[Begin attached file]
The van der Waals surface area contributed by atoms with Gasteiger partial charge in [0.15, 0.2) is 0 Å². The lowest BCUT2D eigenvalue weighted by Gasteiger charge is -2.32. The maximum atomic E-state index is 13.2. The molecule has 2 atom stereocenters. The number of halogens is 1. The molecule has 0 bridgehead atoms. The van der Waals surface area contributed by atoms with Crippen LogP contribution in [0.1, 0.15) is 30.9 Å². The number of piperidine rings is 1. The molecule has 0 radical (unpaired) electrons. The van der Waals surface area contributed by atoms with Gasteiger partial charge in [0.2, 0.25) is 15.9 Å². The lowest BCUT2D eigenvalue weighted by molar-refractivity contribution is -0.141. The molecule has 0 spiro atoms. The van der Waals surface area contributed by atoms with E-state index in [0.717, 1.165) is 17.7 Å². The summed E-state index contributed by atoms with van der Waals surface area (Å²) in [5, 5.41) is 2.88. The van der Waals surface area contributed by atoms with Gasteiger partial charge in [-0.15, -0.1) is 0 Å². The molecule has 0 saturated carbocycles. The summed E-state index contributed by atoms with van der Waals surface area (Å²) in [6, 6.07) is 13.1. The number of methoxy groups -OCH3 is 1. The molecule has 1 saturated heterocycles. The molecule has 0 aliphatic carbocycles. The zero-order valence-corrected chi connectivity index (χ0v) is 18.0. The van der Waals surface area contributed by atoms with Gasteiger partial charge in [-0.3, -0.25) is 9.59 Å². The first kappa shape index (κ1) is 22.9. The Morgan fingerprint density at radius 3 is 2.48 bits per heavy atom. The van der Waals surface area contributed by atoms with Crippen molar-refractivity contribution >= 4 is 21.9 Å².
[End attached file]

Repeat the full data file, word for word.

The van der Waals surface area contributed by atoms with Gasteiger partial charge in [0.15, 0.2) is 0 Å². The lowest BCUT2D eigenvalue weighted by Gasteiger charge is -2.32. The maximum atomic E-state index is 13.2. The molecule has 2 atom stereocenters. The number of halogens is 1. The molecule has 0 bridgehead atoms. The van der Waals surface area contributed by atoms with Crippen LogP contribution in [0.1, 0.15) is 30.9 Å². The number of piperidine rings is 1. The molecule has 0 radical (unpaired) electrons. The van der Waals surface area contributed by atoms with Gasteiger partial charge in [0.2, 0.25) is 15.9 Å². The lowest BCUT2D eigenvalue weighted by molar-refractivity contribution is -0.141. The molecule has 0 spiro atoms. The van der Waals surface area contributed by atoms with E-state index in [0.717, 1.165) is 17.7 Å². The summed E-state index contributed by atoms with van der Waals surface area (Å²) in [5, 5.41) is 2.88. The van der Waals surface area contributed by atoms with Gasteiger partial charge in [-0.15, -0.1) is 0 Å². The molecule has 0 saturated carbocycles. The summed E-state index contributed by atoms with van der Waals surface area (Å²) in [6, 6.07) is 13.1. The number of methoxy groups -OCH3 is 1. The molecule has 1 saturated heterocycles. The molecule has 0 aliphatic carbocycles. The zero-order valence-corrected chi connectivity index (χ0v) is 18.0. The van der Waals surface area contributed by atoms with Gasteiger partial charge in [-0.3, -0.25) is 9.59 Å². The first kappa shape index (κ1) is 22.9. The Morgan fingerprint density at radius 3 is 2.48 bits per heavy atom. The van der Waals surface area contributed by atoms with Crippen molar-refractivity contribution >= 4 is 21.9 Å².